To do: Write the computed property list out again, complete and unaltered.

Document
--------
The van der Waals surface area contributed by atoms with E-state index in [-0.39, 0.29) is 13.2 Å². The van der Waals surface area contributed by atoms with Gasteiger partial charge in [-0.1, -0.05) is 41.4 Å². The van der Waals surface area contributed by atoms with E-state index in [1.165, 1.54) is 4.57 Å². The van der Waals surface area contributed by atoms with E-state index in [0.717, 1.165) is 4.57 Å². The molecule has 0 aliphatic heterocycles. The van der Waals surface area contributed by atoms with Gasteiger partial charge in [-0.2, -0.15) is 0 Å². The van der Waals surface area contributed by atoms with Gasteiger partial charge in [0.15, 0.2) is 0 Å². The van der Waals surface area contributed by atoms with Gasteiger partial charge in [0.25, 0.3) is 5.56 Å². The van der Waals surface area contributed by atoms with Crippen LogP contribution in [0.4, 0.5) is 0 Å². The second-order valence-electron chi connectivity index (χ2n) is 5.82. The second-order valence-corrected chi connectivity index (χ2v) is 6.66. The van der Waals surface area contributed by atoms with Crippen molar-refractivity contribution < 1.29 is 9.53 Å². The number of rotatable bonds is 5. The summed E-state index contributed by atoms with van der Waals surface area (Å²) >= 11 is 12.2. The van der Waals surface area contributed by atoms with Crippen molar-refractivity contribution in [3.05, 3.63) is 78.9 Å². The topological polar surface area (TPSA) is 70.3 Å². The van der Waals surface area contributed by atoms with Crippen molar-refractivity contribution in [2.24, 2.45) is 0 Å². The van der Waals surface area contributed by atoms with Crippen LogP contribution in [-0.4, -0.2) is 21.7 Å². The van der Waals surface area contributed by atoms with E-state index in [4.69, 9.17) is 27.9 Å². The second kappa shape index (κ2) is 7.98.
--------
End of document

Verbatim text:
The van der Waals surface area contributed by atoms with E-state index in [-0.39, 0.29) is 13.2 Å². The van der Waals surface area contributed by atoms with Gasteiger partial charge in [-0.1, -0.05) is 41.4 Å². The van der Waals surface area contributed by atoms with E-state index in [1.165, 1.54) is 4.57 Å². The van der Waals surface area contributed by atoms with E-state index in [0.717, 1.165) is 4.57 Å². The molecule has 0 aliphatic heterocycles. The van der Waals surface area contributed by atoms with Gasteiger partial charge in [-0.2, -0.15) is 0 Å². The van der Waals surface area contributed by atoms with Gasteiger partial charge in [0.15, 0.2) is 0 Å². The van der Waals surface area contributed by atoms with Gasteiger partial charge in [0.25, 0.3) is 5.56 Å². The van der Waals surface area contributed by atoms with Crippen LogP contribution in [0.4, 0.5) is 0 Å². The second-order valence-electron chi connectivity index (χ2n) is 5.82. The second-order valence-corrected chi connectivity index (χ2v) is 6.66. The van der Waals surface area contributed by atoms with Crippen molar-refractivity contribution < 1.29 is 9.53 Å². The number of rotatable bonds is 5. The summed E-state index contributed by atoms with van der Waals surface area (Å²) >= 11 is 12.2. The van der Waals surface area contributed by atoms with Crippen molar-refractivity contribution in [3.05, 3.63) is 78.9 Å². The topological polar surface area (TPSA) is 70.3 Å². The van der Waals surface area contributed by atoms with Crippen molar-refractivity contribution in [2.24, 2.45) is 0 Å². The van der Waals surface area contributed by atoms with Crippen LogP contribution in [-0.4, -0.2) is 21.7 Å². The van der Waals surface area contributed by atoms with E-state index in [4.69, 9.17) is 27.9 Å². The second kappa shape index (κ2) is 7.98.